Footsteps Backpackers

Almirante Simpson 50, Santiago, 7500856, Chile
Footsteps Backpackers
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More about Santiago

Photos

Iglesia de Nuestra Senora de la Divina ProvidenciaIglesia de Nuestra Senora de la Divina Providencia

A Sunday dip in the main plazaA Sunday dip in the main plaza

Tribunales de JusticiaTribunales de Justicia

Mercado Central in Santiago de ChileMercado Central in Santiago de Chile

Forum Posts

Cajon del Maipo

by rene82

Since I'm not going to be able to go down to Torres del Paine as I had hoped while in Chile, I want to try to get my fill of some beautiful mountain scenery while around the Santiago area. I'm thinking about Parque Nacional el Morado to hike to see the glacier as either a day trip or a one or two night stay. How difficult is the drive to Banos Morales? I know it is a dirt road for a distance, but how dangerous or steep is it (I'm going in mid-March)? Are the trails marked well enough we can do the hike without a tour? Any other suggestions or tips would be appreciated.

Re: Cajon del Maipo

by Huentetu

Definitely go with a tour. They know what conditions are and will be able to handle any emergencies. There are no trails as such on the glacier. March should be fine. It is a longish day trip. Prices for tours vary a lot and you can pay anywhere from US$100 to 300 per person. I have booked SWA for friends visiting and they were very good. They are very responsible and passionate about what they do. They had a horse riding option as well, but that cost more.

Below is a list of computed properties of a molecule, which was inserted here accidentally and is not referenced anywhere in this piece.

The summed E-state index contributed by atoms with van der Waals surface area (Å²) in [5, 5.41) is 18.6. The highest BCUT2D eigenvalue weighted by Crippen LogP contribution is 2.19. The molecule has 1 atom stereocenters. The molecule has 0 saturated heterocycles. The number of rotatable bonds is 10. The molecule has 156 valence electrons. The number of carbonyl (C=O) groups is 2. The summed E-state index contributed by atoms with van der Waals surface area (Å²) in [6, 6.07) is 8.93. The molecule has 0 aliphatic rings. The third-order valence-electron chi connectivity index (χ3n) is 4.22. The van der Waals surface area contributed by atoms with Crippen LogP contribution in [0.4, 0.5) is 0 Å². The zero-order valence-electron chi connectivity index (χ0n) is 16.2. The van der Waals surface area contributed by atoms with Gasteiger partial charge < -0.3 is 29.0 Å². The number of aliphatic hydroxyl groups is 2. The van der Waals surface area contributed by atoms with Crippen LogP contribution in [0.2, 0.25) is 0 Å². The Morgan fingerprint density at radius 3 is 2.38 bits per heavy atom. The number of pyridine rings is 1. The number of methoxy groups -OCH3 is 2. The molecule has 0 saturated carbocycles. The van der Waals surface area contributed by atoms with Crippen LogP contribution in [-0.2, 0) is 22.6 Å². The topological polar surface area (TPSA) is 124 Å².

Re: Cajon del Maipo

by kiwigal_1

Cajon de Maipo is one of my favourite places to go near Santiago. Well worth it! I have not done the hike all the way to the glacier so won't comment on that however just wanted to say that the drive to Baños Morales is not a difficult one. At the end of the road is a great place to stay also called the Refugio Aleman. They can also help organise hikes, horse riding etc from there. I have information and pics of the Cajon del Maipo on my VT page for Santiago.

Cheers,
Rhianon

Re: Cajon del Maipo

by rene82

Our itinerary is still a little bit in the works. We are thinking we might have about four full days between when we arrive in Santiago from the Atacama desert before we want to head over to Valpraiso and Vina del Mar. My friend was interested in going down to Termas de Cauquenes for a night and on to Santa Cruz for a day in the wine country. I suggested Sewell, but she didn't seem too excited about it. Any preferences between Cajon del Maipo and Termas de Cauquenes, or are they unique enough areas it would worth going to both? Any other suggestions of places to go within driving distance? I'm also looking into whether to try to spend those days in the Laucas National Park, or going a bit south to the Lake District, but I'm not sure if I'd feel a little rushed with all the travel time. Thanks so much for all the help!